TitleToxicity, uptake kinetics and behavior assessment in zebrafish embryos following exposure to perfluorooctanesulphonicacid (PFOS).
Publication TypeJournal Article
Year of Publication2010
AuthorsHuang, H, Huang, C, Wang, L, Ye, X, Bai, C, Simonich, SLMassey, Tanguay, RL, Dong, Q
JournalAquat Toxicol
Volume98
Issue2
Pagination139-47
Date Published2010 Jun 10
ISSN1879-1514
KeywordsAlkanesulfonic Acids, Animals, Behavior, Animal, Dose-Response Relationship, Drug, Embryo, Nonmammalian, Fertilization, Fluorocarbons, Heart Rate, Kinetics, Larva, Water Pollutants, Chemical, Zebrafish
Abstract

Perfluorooctanesulphonicacid (PFOS), a persistent organic contaminant, has been widely detected in the environment, wildlife and humans, but few studies have assessed its effect on aquatic organisms. The present study evaluated the effect of PFOS on zebrafish embryos. Zebrafish embryos exhibited developmental toxicity of bent spine, uninflated swim bladder, decreased heart rate and affected spontaneous movement after exposure to various PFOS concentrations (0-8mg/L) from 6 to 120h post-fertilization (hpf). The LC(50) at 120hpf was 2.20mg/L and the EC(50) at 120hpf was 1.12mg/L. Continuous exposure to PFOS from 1 to 121hpf resulted in a steady accumulation with no evidence of elimination. PFOS induced cell death at 24hpf was consistently found in the brain, eye, and tail region of embryos. PFOS exposure induced lesions in the muscle fibers with histological examination. Behavior assessment of PFOS in zebrafish embryos elevated the basal rate of swimming after 4 days of exposure, and larvae exposed to PFOS (0.25-4mg/L) for only 1h at 6dpf swam faster with increasing PFOS concentration. Embryos/larvae exposed to 8mg/L PFOS for 24h periods from 1 to 121hpf showed the highest incidence of malformations in the 97-121hpf window. This is the first study to define uptake kinetics and to focus on behavioral consequences following PFOS exposure in zebrafish. Our results further the understanding of the toxicity of PFOS to aquatic organisms and suggest the need for additional research to identify the mode of PFOS toxicity.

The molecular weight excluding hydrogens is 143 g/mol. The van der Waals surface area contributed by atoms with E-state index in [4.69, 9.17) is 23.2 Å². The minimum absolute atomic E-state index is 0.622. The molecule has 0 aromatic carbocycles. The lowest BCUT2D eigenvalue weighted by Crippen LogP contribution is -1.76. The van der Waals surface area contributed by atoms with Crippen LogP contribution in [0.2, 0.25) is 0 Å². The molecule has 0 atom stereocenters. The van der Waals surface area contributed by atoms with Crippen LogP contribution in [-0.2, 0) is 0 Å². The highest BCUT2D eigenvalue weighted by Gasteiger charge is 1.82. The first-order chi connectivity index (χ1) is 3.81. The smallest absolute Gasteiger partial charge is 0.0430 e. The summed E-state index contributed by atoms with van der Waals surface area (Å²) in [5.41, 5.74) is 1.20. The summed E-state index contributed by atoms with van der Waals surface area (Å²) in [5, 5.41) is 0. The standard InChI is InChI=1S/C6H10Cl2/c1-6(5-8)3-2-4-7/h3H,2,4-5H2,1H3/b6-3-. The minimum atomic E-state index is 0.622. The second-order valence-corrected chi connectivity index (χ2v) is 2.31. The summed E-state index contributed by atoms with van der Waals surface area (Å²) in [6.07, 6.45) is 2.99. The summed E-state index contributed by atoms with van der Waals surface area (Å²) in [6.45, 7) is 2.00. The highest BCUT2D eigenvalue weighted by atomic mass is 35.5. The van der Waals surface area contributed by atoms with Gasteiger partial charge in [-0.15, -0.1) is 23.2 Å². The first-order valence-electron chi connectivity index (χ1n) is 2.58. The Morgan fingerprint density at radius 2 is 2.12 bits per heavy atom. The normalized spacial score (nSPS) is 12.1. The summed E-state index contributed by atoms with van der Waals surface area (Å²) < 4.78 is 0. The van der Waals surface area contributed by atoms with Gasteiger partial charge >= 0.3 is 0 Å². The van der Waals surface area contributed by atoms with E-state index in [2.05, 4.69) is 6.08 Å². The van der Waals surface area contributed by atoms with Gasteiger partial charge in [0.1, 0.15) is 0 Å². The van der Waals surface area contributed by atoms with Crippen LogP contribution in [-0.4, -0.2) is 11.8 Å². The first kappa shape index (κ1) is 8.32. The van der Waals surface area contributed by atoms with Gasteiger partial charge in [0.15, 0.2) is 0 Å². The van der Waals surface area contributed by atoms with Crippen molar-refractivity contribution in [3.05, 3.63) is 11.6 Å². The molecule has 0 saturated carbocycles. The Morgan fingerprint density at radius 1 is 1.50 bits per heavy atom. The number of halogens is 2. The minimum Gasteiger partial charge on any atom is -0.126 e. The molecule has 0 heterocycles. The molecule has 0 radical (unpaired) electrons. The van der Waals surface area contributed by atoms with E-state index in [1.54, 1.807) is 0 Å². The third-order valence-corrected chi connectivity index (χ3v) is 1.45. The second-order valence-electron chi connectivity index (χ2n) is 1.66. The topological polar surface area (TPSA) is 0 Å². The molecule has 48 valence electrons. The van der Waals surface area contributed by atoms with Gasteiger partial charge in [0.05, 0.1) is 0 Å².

DOI10.1016/j.aquatox.2010.02.003
Alternate JournalAquat. Toxicol.
PubMed ID20171748
PubMed Central IDPMC4028132
Grant ListP30 ES000210 / ES / NIEHS NIH HHS / United States
P30 ES000210-38 / ES / NIEHS NIH HHS / United States
P30 00210 / / PHS HHS / United States